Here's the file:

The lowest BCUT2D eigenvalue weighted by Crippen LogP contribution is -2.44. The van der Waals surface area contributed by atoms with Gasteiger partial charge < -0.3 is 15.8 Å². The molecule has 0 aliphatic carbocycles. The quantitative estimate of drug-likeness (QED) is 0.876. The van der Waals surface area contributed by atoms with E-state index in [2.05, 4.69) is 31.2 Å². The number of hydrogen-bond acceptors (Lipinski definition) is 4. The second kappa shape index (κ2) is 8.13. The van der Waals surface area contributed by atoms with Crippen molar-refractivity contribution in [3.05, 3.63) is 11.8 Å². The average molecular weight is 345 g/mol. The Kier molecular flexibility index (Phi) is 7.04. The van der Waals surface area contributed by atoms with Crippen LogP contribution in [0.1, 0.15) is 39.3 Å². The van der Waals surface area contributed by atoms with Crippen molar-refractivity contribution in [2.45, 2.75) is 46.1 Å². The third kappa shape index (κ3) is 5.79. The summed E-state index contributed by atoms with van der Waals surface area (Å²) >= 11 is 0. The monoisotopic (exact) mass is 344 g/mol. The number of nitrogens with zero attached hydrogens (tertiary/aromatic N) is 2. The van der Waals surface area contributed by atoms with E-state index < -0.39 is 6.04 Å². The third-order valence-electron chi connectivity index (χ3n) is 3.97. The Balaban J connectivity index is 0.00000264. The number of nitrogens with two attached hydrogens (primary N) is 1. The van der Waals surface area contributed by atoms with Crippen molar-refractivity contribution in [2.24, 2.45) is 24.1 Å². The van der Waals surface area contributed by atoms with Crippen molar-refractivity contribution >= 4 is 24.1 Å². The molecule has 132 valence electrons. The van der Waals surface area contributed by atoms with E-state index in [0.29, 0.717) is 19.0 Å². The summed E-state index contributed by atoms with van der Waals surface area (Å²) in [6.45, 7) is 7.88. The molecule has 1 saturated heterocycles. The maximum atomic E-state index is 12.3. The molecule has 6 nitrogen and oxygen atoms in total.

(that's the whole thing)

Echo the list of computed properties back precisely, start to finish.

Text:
The lowest BCUT2D eigenvalue weighted by Crippen LogP contribution is -2.44. The van der Waals surface area contributed by atoms with Gasteiger partial charge < -0.3 is 15.8 Å². The molecule has 0 aliphatic carbocycles. The quantitative estimate of drug-likeness (QED) is 0.876. The van der Waals surface area contributed by atoms with E-state index in [2.05, 4.69) is 31.2 Å². The number of hydrogen-bond acceptors (Lipinski definition) is 4. The second kappa shape index (κ2) is 8.13. The van der Waals surface area contributed by atoms with Crippen molar-refractivity contribution in [3.05, 3.63) is 11.8 Å². The average molecular weight is 345 g/mol. The Kier molecular flexibility index (Phi) is 7.04. The van der Waals surface area contributed by atoms with Crippen LogP contribution in [0.1, 0.15) is 39.3 Å². The van der Waals surface area contributed by atoms with Crippen molar-refractivity contribution in [2.45, 2.75) is 46.1 Å². The third kappa shape index (κ3) is 5.79. The summed E-state index contributed by atoms with van der Waals surface area (Å²) >= 11 is 0. The monoisotopic (exact) mass is 344 g/mol. The number of nitrogens with zero attached hydrogens (tertiary/aromatic N) is 2. The van der Waals surface area contributed by atoms with E-state index < -0.39 is 6.04 Å². The third-order valence-electron chi connectivity index (χ3n) is 3.97. The Balaban J connectivity index is 0.00000264. The number of nitrogens with two attached hydrogens (primary N) is 1. The van der Waals surface area contributed by atoms with Crippen molar-refractivity contribution in [2.24, 2.45) is 24.1 Å². The van der Waals surface area contributed by atoms with Crippen molar-refractivity contribution >= 4 is 24.1 Å². The molecule has 132 valence electrons. The van der Waals surface area contributed by atoms with E-state index in [0.29, 0.717) is 19.0 Å². The summed E-state index contributed by atoms with van der Waals surface area (Å²) in [6.45, 7) is 7.88. The molecule has 1 saturated heterocycles. The maximum atomic E-state index is 12.3. The molecule has 6 nitrogen and oxygen atoms in total.